You cannot obtain information about a process on a remote computer. According to the I can’t get process information about a remote Finder 10.1 topic of the News about AppleScript section of AppleScript, a spurious error will be generated. I wondered whether you could work around this issue by explicitly running the System Events application on the remote machine, but the problem with remote events referred to above made it impossible to test the hypothesis.

The Never Show Startup Screen setting of a script application does not work reliably, and the startup screen may not appear when the script application is run even if the setting was turned off. This, according to the My script doesn’t display a startup screen topic in the News about AppleScript section of AppleScript Help.

Apple’s Chris Espinosa has confirmed that, in AppleScript 1.5 through 1.7 in the classic Mac OS and Mac OS X, a statement like set fileName to name of file 1 of disk 1 or get modification date of file fileName of disk 1 can break with Unicode file names in certain applications. Changes in the system underlying this problem are planned.

Apple’s Chris Nebel has suggested that one might consider it a bug that the Finder will not allow you to open hidden folders, as in ‘open folder var of startup disk’. In any event, he points out that a workaround is to construct the path to the invisible folder as a string, then tell the Finder to open an alias to it.

Chris Nebel has confirmed that the Path To command in Standard Additions fails to create a system folder that is properly requested, as it should when the folder does not currently exist.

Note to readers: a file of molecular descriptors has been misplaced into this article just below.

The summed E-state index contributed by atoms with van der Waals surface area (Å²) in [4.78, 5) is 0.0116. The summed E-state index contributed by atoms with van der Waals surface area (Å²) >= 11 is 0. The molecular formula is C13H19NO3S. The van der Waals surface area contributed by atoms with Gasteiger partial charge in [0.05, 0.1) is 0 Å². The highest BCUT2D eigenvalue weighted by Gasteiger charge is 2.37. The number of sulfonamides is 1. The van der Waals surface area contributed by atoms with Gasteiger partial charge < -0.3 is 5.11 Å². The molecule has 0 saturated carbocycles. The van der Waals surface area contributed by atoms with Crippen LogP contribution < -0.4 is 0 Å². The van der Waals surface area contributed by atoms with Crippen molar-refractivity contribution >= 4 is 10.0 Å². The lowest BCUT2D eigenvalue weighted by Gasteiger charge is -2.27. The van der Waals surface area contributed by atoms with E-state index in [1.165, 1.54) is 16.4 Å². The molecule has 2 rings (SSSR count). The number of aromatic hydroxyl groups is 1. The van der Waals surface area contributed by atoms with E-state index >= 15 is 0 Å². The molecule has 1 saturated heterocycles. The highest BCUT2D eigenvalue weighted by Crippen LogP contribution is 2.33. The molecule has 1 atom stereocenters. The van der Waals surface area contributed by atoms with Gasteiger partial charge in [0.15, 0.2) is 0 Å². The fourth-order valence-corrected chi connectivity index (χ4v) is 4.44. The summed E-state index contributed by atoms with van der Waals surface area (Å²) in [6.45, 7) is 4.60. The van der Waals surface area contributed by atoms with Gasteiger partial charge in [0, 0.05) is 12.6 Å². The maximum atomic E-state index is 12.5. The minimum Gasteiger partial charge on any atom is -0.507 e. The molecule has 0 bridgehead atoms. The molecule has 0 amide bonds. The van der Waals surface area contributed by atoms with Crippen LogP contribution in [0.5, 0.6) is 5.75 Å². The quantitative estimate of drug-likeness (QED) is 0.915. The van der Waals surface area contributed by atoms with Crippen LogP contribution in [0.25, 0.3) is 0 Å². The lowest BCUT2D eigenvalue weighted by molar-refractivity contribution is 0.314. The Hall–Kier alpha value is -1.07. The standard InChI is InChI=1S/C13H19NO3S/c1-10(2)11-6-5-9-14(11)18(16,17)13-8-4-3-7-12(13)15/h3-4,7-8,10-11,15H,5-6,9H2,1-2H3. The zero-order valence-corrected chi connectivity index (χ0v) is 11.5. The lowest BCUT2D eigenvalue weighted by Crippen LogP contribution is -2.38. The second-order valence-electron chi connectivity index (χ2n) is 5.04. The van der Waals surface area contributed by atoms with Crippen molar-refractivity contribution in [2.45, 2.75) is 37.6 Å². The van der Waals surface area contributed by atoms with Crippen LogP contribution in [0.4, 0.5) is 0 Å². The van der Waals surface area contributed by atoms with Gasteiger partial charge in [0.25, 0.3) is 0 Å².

The bug in Script Editor 1.6 that makes the left pane disappear from the dictionary window after you set its default size still exists in Script Editor 1.7. Just click on the resize box in the lower right corner of the window, and the left pane will immediately reappear. When you thereafter drag to resize the window, the left pane may jump to another size, but it will still be present.

It has been reported that using the Standard Additions’ Path To command within a Finder Tell block can cause errors when referring to special folders that are recognized both by the Finder and by Path To. This issue has long existed in the classic Mac OS, as well.

In my own testing, the Finder’s Ejectable property of every volume on my desktop is True. I had been under the impression that this property should return True only for removables such as CD’s and Jaz drives; if every volume is ejectable, there seems no point in providing an Ejectable property. Worse, I can in fact use AppleScript to eject any volume on my desktop (unless it is in use; for example, when it is the Mac OS X or Classic startup disk). Don’t try this at home, but if you use AppleScript to eject an external SCSI or Firewire disk, it isn’t easy to get it back, even after rebooting.

The Finder’s Has Scripting Terminology property still does not notice scriptable applications that come in the form of bundles or packages. These include TextEdit and Sketch (both Cocoa applications) and Internet Explorer (which is bundled but is not a Cocoa application).

It has been reported that a droplet written to generate a string path for any file dropped on it fails in Mac OS X when the file’s name contains an accented character.

AppleScript access to a Status Record in Internet Connect appears not to work. One user reports that this may be due to a misspelled Apple event code in the application.